CPU: PowerPC CPU (code-named "Broadway"). Made with a 90 nm SOI CMOS process, jointly developed with and manufactured by IBM.
Graphics Processing Unit: Being developed with ATI.
Other Features: Four ports for classic Nintendo GameCube controllers. Two slots for Nintendo GameCube Memory Cards. An AV Multi-output port for component, composite or S-video.
This article from the upcoming Game Informer magazine focuses on the pros and cons of the development environment of the upcoming Nintendo Wii. As well as revealing the last big secret concerning hardware functionality. Here are some summarizations from that article.
-Inexpensive graphics development.
-Developer-friendly “camera” program
-Will support HDR lighting, normal maps, bump-mapping, nurbs rendering, and panoramically-composted depth-composited cubemappng, ray-tracing.
-Chipsets are very inexpensive although EXTREMELY powerful, WILL incorporate many aspects of the Project Reality study.
-Nintendo is providing extensive documentation to ease the incorporation of the Wii-mote.
-Challenging to program effectively for the Wii-mote, due to it being very new to the industry.
-Marketing to be more challenging for bigger third-party franchises due to nature of the innovative qualities.
-The development cycle to possibly equal the time cycles of PS3 and Xbox360 due to the time needed to be innovative and effectively program for the controller.
-The challenge of marketing the Wii’s controller in ads and commercial may turn third-parties away from exclusivity. (The challenge to display through ads how “playing is believing”)
-The Final Secret/minor surprises also-
-Wii will include a built-in decent resolution camera that can be used to add your face to character models and add innovation to games. These snapshots can be tweaked as well. It is still being decided whether to allow camera to record and stream video. Mention made to have this feature be a strong feature in online play.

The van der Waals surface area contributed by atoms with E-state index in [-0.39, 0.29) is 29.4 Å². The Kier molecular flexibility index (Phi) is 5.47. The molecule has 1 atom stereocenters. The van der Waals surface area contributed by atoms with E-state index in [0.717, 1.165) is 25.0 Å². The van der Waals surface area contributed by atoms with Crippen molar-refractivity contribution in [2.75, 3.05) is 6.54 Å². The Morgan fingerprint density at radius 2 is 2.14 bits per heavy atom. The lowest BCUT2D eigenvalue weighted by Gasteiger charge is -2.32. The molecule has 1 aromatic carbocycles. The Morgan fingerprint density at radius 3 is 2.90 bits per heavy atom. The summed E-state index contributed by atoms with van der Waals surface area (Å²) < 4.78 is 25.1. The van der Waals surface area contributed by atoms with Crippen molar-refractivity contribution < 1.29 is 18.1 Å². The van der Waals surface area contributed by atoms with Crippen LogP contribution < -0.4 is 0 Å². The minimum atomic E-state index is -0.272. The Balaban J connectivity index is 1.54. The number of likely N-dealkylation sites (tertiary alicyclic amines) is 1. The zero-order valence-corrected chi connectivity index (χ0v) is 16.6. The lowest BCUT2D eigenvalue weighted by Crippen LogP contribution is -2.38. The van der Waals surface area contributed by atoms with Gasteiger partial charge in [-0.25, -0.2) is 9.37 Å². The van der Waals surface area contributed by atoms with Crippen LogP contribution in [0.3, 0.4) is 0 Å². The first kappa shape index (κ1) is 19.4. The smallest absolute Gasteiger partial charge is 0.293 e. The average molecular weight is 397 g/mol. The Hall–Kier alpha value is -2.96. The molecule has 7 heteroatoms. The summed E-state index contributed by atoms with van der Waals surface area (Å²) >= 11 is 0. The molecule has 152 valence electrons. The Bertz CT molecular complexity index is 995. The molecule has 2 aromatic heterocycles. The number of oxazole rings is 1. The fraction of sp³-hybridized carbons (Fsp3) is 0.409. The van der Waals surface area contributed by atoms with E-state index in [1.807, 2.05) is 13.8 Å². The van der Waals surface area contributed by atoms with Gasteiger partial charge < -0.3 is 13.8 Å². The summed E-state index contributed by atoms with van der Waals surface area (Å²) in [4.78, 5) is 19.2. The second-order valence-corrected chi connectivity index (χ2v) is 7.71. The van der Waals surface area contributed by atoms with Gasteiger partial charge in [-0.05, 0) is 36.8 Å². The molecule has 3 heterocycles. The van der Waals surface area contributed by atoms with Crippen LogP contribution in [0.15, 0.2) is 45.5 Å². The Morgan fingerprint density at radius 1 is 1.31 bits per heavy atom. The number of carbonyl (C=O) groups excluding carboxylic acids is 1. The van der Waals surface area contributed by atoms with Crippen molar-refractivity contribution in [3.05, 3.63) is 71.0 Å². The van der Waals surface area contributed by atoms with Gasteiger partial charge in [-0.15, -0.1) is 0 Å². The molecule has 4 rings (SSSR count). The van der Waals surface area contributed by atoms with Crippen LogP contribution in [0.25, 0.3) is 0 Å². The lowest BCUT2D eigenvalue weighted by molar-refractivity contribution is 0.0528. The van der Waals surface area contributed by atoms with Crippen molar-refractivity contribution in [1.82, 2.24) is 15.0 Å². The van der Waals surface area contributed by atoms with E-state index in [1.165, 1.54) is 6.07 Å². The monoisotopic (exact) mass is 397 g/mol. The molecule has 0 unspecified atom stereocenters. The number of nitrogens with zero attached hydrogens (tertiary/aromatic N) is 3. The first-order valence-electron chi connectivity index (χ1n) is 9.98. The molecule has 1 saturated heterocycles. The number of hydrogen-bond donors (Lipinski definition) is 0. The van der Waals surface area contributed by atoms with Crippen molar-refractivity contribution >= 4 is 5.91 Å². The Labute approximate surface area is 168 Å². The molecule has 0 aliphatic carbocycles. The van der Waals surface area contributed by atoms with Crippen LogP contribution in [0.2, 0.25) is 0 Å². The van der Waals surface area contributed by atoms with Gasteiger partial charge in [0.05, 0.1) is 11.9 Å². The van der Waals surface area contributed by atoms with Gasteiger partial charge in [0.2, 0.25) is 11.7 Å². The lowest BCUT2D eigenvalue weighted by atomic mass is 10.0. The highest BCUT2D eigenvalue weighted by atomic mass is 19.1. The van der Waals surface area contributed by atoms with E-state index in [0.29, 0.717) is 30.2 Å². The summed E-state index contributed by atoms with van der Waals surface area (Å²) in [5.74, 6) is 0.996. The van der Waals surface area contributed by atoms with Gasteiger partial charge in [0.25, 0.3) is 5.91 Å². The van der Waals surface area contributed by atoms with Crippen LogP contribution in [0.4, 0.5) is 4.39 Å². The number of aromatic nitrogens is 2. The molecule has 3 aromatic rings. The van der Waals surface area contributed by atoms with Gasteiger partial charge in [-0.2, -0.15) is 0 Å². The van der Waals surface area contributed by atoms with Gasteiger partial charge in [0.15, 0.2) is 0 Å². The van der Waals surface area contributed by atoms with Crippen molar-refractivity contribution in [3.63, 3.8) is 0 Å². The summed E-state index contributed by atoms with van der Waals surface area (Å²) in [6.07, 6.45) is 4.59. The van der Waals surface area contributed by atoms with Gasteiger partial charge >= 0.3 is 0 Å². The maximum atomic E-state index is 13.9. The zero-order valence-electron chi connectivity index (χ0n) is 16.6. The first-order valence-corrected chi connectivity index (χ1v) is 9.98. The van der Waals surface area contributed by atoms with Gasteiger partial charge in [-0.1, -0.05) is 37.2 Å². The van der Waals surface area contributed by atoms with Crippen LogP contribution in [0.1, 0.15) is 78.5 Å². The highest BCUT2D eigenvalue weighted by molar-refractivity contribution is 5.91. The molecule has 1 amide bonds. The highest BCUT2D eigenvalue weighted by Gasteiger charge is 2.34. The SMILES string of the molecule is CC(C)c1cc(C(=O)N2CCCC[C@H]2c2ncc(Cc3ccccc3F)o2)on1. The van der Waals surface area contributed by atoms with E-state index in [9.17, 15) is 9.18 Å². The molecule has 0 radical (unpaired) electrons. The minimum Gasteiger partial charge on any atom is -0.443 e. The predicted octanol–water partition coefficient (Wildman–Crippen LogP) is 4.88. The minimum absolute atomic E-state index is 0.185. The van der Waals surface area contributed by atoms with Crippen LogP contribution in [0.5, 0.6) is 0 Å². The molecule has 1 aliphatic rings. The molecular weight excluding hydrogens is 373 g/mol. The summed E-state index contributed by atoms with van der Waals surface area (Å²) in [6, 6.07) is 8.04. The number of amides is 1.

-A wireless headset will be made available at launch.
-SD cards will range from 2GB to 7GB and will be priced “within reason”.
-A new router technology is still in development and not yet available to developers. In the final product Nintendo hopes to be able to make every Wii a sort of “Wi-Fi hotspot” with each user connecting to that user and so on. They also want to be able to allow different users to share things and are thinking about setting up a pseudo-P2P network through Connect24, where users can share content and “other things”. This means that even if you have a dial-up connection or no internet, you can still connect to Wii Connect24.
-The Wii will indeed have a PPU included in final hardware. It will have only 32MB though, which will still take a considerable amount of pressure off of other chips.
-A still-in-development simple dev tool will be made available to users through the Connect24 network. It will allow users to create a simple game in 2D or simple 3D and share it with the world. This will hopefully be available on the network by launch.
-The last big secret is the “graphics solution”. It revolves around a whole lot of non-volatile RAM (opting out of HDD support, RAM is much faster than a HDD). And a development interface that centers on a AI-controlled command-line interface. This additional tech only included in final dev kits, while most developers don’t have access to final dev kits.